Posted by Boffer on June 28, 2012, 7:45 pm
After detailed research into the subject, through both primary and secondary sources, I believe I have now established the full chronology of the various diamonds and circlets in the Royal Collection from the time of Queen Charlotte to The Queen. |
Queen Charlotte had a tripartite stomacher made during the early years of her marriage, using stones that had been in the collection of Queen Caroline, including the large Cumberland Diamond; all of these stones would later be included in the Hanoverian Claim.
Queen Adelaide had the stones from removed from Queen Charlotte’s stomacher in 1830, and these were temporarily set into her Coronation Crown. Following the coronation, her crown was dismantled, and some of the diamonds were reset into the smallest section of ‘Queen Charlotte’s Stomacher’ – the other two larger sections of the stomacher were never reset, as the diamonds (including the large Cumberland Diamond) were set into ‘Queen Adelaide’s Circlet’.
In 1837, Queen Victoria inherited both the Diamond Diadem (that George IV had made in 1820) and also ‘Queen Adelaide’s Circlet’, as well as the smallest part of ‘Queen Charlotte’s Stomacher’.
In 1852, ‘Queen Adelaide’s Circlet’ was dismantled, and the stones were used to create ‘Queen Victoria’s Regal Circlet’, this work was carried out as it was deemed easier to create a wholly new circlet than to try and remodel ‘Queen Adelaide’s Circlet’ to hold the Koh-i-Nor diamond. This new regal circlet also contained the Cumberland Diamond set in the front of the band.
The remaining part of Queen Charlotte’s Stomacher was also dismantled by Queen Victoria, with the diamonds being incorporated into the new ‘Queen Victoria’s Oriental Circlet’ that was commissioned. This tiara was originally a whole circlet.
In 1858, as many of the diamonds in these two circlets were taken from ‘Queen Charlotte’s Stomacher’, they thus underwent alterations as part of the Hanoverian Claim.
‘Queen Victoria’s Regal Circlet’ was dismantled and the stones were returned to Hanover, including the Cumberland Diamonds. These stones were replaced by stones from the Queen’s collection and also stones furnished by Garrard. The cost of the refurbishment of this circlet does not appear in the Garrard Royal Ledgers, as the cost was met by the Paymaster General, not the Royal Household. It is of note that the large Cumberland Diamond was replaced with a similarly large stone that had been gifted to Queen Victoria by the Sultan of Turkey (it was included in the same gift as the diamonds included in ‘Queen Victoria’s Fringe Brooch’ – as recorded in Roberts).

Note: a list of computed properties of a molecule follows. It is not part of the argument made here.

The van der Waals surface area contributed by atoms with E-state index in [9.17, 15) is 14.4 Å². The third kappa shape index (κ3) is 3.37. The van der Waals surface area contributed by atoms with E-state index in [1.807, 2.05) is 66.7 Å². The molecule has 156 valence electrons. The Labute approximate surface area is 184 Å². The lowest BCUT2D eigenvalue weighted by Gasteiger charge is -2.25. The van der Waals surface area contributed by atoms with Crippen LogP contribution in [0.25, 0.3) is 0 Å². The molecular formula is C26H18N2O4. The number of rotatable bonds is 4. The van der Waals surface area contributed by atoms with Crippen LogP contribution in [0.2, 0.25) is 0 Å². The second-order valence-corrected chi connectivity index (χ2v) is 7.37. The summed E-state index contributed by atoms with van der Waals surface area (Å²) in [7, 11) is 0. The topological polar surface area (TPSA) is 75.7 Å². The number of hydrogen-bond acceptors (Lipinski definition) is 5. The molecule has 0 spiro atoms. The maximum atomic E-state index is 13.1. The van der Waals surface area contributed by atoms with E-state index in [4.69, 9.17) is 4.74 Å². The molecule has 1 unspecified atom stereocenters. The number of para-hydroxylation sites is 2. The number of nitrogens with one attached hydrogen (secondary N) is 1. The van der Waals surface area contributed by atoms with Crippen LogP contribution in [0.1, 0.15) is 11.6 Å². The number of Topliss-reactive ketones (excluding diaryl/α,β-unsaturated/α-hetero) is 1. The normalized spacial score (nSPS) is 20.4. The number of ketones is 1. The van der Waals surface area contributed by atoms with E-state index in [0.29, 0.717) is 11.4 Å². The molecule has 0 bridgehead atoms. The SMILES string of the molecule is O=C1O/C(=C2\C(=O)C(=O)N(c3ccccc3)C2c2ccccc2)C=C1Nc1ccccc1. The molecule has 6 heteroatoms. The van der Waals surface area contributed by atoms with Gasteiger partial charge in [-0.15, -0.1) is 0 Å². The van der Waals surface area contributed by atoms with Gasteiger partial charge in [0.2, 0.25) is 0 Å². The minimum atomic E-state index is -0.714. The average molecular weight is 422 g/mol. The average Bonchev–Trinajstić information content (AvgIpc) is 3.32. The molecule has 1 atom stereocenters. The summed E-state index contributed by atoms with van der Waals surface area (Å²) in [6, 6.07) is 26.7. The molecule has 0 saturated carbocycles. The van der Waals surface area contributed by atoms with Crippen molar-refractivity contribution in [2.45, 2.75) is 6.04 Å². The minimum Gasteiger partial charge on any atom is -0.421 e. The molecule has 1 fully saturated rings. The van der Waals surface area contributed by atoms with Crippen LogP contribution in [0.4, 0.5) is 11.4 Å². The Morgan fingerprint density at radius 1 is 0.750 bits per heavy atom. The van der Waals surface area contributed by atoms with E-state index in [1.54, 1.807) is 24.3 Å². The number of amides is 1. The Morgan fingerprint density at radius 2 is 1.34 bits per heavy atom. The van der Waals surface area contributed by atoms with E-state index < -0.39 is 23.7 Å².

Due the Hanoverian Claim, part of the ‘Queen Victoria’s Oriental Circlet’ had to be dismantled to removed the stones that had come from ‘Queen Charlotte’s Stomacher’. It was thus at this time that the tiara was altered, as rather than recreating the whole piece with new stones, it was decided to alter the back of the piece, meaning that it was no longer a whole circlet.
Thus ‘The Diamond Diadem’, ‘Queen Victoria’s Regal Circlet’ and ‘Queen Victoria’s Oriental Circlet’ passed to Queen Alexandra in 1901. Queen Alexandra subsequently altered the oriental circlet to include rubies instead of opals.
In 1910 when all three pieces passed to Queen Mary, Queen Alexandra commissioned her own Circlet; ‘Queen Alexandra’s Circlet’ included the Cullinan VII stone. This circlet later passed to Queen Maud of Norway (without the Cullinan VII stone, which passed to Queen Mary, both in 1925).
In 1911, Queen Mary first wore ‘Queen Victoria’s Regal Circlet’ to the first state opening of parliament of the new reign, therein after, she wore her own circlet.
In 1936, all three pieces again passed to Queen Elizabeth, then the decision was taken to dismantle ‘Queen Victoria’s Regal Circlet’ and the stones were used to furnish Queen Elizabeth’s new crown; which could also be dismantled to be worn as a circlet.
Thus today, the Royal Collection includes 'The Diamond Diadem', 'Queen Victoria's Regal Circlet', the circlet from 'Queen Mary's Crown' and the circlet from 'Queen Elizabeth's Crown', the latter two of which are kept in the Jewel House of the Tower of London.
I am in the process of creating very detailed and referenced notes on all the above mentioned pieces. Yet I thought I would share with you my overview of the ‘story of the stones and pieces’. To help clarify previous discussions and affirm my own conclusions based on those discussions and my subsequent research.